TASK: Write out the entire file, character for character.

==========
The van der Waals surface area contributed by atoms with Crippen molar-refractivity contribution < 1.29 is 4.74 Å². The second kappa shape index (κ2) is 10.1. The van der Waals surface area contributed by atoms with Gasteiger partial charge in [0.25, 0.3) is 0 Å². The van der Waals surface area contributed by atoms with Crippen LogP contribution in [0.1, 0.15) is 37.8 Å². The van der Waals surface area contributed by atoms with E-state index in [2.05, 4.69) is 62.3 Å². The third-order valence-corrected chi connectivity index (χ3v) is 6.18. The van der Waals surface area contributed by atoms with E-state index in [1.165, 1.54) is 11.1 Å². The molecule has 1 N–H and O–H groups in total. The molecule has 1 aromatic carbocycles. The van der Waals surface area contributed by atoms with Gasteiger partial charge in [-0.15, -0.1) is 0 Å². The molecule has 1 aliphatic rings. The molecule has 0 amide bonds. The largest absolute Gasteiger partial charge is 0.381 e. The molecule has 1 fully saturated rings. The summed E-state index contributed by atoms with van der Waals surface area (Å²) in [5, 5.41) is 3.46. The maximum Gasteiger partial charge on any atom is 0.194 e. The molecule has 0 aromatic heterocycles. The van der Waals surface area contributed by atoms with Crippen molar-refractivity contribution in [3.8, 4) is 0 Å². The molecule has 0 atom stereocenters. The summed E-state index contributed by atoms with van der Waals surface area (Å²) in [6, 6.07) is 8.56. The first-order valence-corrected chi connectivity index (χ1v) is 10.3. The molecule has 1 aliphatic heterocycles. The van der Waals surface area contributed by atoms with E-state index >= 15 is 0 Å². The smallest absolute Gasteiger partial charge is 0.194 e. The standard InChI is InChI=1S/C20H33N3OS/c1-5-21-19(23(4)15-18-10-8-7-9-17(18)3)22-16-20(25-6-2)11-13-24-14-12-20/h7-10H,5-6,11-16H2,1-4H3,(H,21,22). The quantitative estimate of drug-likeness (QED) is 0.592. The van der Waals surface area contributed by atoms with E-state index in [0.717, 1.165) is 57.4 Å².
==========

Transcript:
The van der Waals surface area contributed by atoms with Crippen molar-refractivity contribution < 1.29 is 4.74 Å². The second kappa shape index (κ2) is 10.1. The van der Waals surface area contributed by atoms with Gasteiger partial charge in [0.25, 0.3) is 0 Å². The van der Waals surface area contributed by atoms with Crippen LogP contribution in [0.1, 0.15) is 37.8 Å². The van der Waals surface area contributed by atoms with E-state index in [2.05, 4.69) is 62.3 Å². The third-order valence-corrected chi connectivity index (χ3v) is 6.18. The van der Waals surface area contributed by atoms with E-state index in [1.165, 1.54) is 11.1 Å². The molecule has 1 N–H and O–H groups in total. The molecule has 1 aromatic carbocycles. The van der Waals surface area contributed by atoms with Gasteiger partial charge in [-0.15, -0.1) is 0 Å². The molecule has 1 aliphatic rings. The molecule has 0 amide bonds. The largest absolute Gasteiger partial charge is 0.381 e. The molecule has 1 fully saturated rings. The summed E-state index contributed by atoms with van der Waals surface area (Å²) in [5, 5.41) is 3.46. The maximum Gasteiger partial charge on any atom is 0.194 e. The molecule has 0 aromatic heterocycles. The van der Waals surface area contributed by atoms with Crippen molar-refractivity contribution in [3.8, 4) is 0 Å². The molecule has 0 atom stereocenters. The summed E-state index contributed by atoms with van der Waals surface area (Å²) in [6, 6.07) is 8.56. The first-order valence-corrected chi connectivity index (χ1v) is 10.3. The molecule has 1 aliphatic heterocycles. The van der Waals surface area contributed by atoms with E-state index >= 15 is 0 Å². The smallest absolute Gasteiger partial charge is 0.194 e. The standard InChI is InChI=1S/C20H33N3OS/c1-5-21-19(23(4)15-18-10-8-7-9-17(18)3)22-16-20(25-6-2)11-13-24-14-12-20/h7-10H,5-6,11-16H2,1-4H3,(H,21,22). The quantitative estimate of drug-likeness (QED) is 0.592. The van der Waals surface area contributed by atoms with E-state index in [0.717, 1.165) is 57.4 Å².